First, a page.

By Marlon Purificacion | Journal Online
Senator Ferdinand “Bongbong” R. Marcos Jr. yesterday told vice governors of Mindanao the substitute bill for the controversial Bangsamoro Basic Law is not just inclusive but beneficial and fair to all: Moros and non-Moros alike.
Marcos, chairman of the Senate Committee on Local Government, stressed that he only did the right thing to do in crafting the substitute bill.
“I believe we tried very hard to be fair to everyone concerned,” Marcos said when asked in the press briefing about allegations that his substitute bill, the Basic Law on Bangsamoro Autonomous Region (Senate Bill No. 2849), watered down the powers granted to the Bangsamoro government.
Marcos was one of the guest speakers in the Mindanao Vice Governors’ Conference held at the Limketkai Luxe Hotel in Cagayan de Oro City.
The conference was led by Misamis Oriental Vice Governor Jose Mari Pelaez, the vice president for Mindanao of the Vice Governors League of the Philippines.
Explaining the reasons behind the changes, Marcos pointed out that many of the provisions of the bill treated the Bangsamoro government similarly to other local governments in the country, in order to draw them closer to mainstream Filipino society instead of treating them as a separate group.
This principle, according to the senator, guided the substitute bill’s provisions on the authority of the Bangsamoro government over Lake Lanao, which some critics in social media have tagged as “anti-Moro”.
“What is different in our substitute bill is we just considered what was described either as inland waters or Bangsamoro waters to adhere to the definition of municipal waters. I don’t see why we need to change it,” Marcos said.
Under the Local Government Code, “municipal waters” include streams, lakes and tidal waters within the municipality that are not the subject of private ownership and are not within national parks, public forests, timber lands, forest reserves or fishery reserves.
Marcos noted that SB 2894 even extended the boundary for marine waters from 15 kilometers up to 22.224 kilometers (12 nautical miles) from the low-water mark of the coasts that are part of the Bangsamoro geographical area.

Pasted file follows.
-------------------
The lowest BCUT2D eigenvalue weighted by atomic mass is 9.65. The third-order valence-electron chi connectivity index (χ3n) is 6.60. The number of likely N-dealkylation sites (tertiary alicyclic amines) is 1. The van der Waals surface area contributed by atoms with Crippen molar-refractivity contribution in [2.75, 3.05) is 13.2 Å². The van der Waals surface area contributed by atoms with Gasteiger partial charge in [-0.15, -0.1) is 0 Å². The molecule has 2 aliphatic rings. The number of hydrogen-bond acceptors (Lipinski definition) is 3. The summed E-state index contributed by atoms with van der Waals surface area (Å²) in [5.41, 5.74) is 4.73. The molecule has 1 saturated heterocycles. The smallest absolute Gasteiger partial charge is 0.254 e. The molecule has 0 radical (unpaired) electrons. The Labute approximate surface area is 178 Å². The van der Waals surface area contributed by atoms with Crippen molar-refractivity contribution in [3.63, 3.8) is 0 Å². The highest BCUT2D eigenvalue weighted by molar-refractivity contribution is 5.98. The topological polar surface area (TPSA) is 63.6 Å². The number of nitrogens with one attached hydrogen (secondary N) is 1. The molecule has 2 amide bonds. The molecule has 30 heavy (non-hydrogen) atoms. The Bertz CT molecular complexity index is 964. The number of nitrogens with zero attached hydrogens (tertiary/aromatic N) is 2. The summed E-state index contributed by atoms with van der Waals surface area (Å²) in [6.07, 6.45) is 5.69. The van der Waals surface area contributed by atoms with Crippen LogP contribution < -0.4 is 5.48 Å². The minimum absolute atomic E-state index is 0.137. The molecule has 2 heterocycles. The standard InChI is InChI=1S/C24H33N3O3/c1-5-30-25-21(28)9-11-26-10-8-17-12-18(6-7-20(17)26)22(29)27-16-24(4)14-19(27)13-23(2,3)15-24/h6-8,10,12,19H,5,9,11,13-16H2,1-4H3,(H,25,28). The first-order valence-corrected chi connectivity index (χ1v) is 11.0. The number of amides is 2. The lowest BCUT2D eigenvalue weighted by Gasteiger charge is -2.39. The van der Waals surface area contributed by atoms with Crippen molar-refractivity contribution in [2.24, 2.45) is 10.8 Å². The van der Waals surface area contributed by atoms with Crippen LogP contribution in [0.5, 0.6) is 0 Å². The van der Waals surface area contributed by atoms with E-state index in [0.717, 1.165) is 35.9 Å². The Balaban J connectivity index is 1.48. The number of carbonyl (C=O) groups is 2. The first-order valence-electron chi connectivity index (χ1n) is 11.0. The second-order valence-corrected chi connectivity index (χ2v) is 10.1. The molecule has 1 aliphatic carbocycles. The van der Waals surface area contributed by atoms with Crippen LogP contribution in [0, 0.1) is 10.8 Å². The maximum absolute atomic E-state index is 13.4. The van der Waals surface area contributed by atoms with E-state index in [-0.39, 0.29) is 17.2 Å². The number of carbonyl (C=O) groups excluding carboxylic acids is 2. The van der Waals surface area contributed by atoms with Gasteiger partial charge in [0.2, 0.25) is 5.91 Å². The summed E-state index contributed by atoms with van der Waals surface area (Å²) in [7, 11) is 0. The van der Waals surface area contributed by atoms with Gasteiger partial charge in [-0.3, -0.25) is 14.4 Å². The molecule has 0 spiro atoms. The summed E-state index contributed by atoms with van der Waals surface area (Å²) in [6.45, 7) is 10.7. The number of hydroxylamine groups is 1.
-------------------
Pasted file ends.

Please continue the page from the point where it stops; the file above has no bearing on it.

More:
However, he said SB 2894 ensured that the power plants generating electricity from the waters of Lake Lanao, as well as the transmission facilities connected to the national grid, remained under the supervision of the National Power Corporation.
“Lake Lanao is critical as it supplies 60 percent of all the power in Mindanao. We all know that we are in crisis when it comes to power generation in Mindanao,” Marcos said. Rotating brownouts lasting from four to eight hours frequently occur in many areas in Mindanao.
During the Senate hearings on the bill, the Mindanao Development Authority took the position that Lake Lanao should be excluded from the Bangsamoro territory, and should be maintained under the exclusive control of the national government for the communal use and benefit of the entire Mindanao.
Marcos said that while he tried his best to correct the flaws of the draft BBL in the substitute bill, it could be further improved with additional inputs from his fellow senators during the period of amendment and in the bicameral conference committee, after both Houses of Congress have passed their own version of the measure.
Other than the Bangsamoro, the two-day conference tackled other topics including the status of development programs and projects for Mindanao, the K to 12 basic education program, and the energy situation in Mindanao.
Zamboanga City Rep. Celso Lobregat was also one of the guest speakers at the conference, attended by 15 vice governors from Mindanao and one delegate from Aurora province, as well as several members of provincial boards.